New star formation is happening inside the Cocoon Nebula. Hydrogen gas is glowing red from the energy produced by the hot young stars, while the dusty neighborhood is creating the blue reflection nebula visible in the frame. The bright center star is probably only a few hundred thousand years old.
The Cocoon Nebula (catalogued as IC 5146, dark nebula Barnard 168, and blue reflection nebula Van den Bergh 147 below right) sits in a crowded star field in Cygnus the swan near Lacerta. It is estimated to be about 4,000 light years away (pretty close) and 15 light years wide. There are 39,436 stars in the field above per Registar - quite a few.
Above image composed of 18 x 5 = 90 minutes total exposure from 9/25/2016 from Starry Nights in the Texas Hill Country. Nikon D810A camera, ISO 400, Takahashi TOA 130 (a 5" APO refractor) with the new reducer at 700mm and f5.4, and Astro-Physics AP 900GTO mount. I used my DSLR Workflow.
The image above is composed of a 190 minute exposure blend of my 2007 & 2016 Cocoon Nebula images. Combining the images helps smooth out the noise visible from the extreme "stretching" necessary to bring out this very dim object and the faint interstellar dust in the area.
This image shows the Cocoon Nebula, IC5146, in Cygnus. The blue reflection nebula on the lower right is Van den Bergh 147. The Cocoon is another very dim, challenging object to shoot with a DSLR. It's one of those objects that doesn't even show on a 4 minute exposure without processing! See below for more info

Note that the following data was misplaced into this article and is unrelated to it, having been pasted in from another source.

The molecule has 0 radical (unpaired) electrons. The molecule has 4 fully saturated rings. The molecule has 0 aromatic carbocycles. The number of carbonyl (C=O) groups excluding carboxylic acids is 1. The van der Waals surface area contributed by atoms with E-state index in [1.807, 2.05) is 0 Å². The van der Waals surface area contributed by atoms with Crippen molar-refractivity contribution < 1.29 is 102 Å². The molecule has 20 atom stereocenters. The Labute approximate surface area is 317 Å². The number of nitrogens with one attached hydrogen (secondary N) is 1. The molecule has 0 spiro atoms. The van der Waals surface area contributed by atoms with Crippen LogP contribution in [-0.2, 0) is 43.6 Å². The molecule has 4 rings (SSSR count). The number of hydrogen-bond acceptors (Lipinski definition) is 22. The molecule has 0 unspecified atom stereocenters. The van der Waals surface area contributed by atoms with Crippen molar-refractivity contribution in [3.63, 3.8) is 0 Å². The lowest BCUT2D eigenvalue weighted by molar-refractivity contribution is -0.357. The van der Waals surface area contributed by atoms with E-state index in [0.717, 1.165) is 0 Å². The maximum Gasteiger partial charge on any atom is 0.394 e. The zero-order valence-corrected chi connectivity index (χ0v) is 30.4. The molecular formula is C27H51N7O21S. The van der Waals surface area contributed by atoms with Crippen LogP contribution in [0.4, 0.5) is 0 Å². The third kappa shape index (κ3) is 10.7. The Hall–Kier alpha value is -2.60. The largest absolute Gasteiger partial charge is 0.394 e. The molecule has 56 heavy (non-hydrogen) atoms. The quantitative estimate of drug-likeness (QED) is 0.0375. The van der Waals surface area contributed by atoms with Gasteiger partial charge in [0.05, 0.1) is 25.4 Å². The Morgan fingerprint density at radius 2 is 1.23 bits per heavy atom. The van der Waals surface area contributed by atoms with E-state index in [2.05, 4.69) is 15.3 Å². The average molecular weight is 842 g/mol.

This wider view shows the dark nebula Barnard 168. Note that the Cocoon nebula is also categorized as Sh2-165.
Images above composed of 25 x 4 = 100 minutes total exposure captured 10/8/2007 from the Davis Mountains. Canon EOS 20Da (unmodified), ISO 1600, Takahashi TOA 130 (a 5" APO refractor) with flattener, and Astro-Physics AP 900GTO mount. I used my DSLR Workflow including the Lab technique to accentuate the colors and GradientXterminator.
I couldn't decide which image I preferred, this or the one on the top of the page... This one is more colorful but may have a bit more cyan than it should.
Other Pictures from the Davis Mountains are here
Messier Pictures, Images by Dick Locke
Dick Locke's Astrophoto Gateway page....
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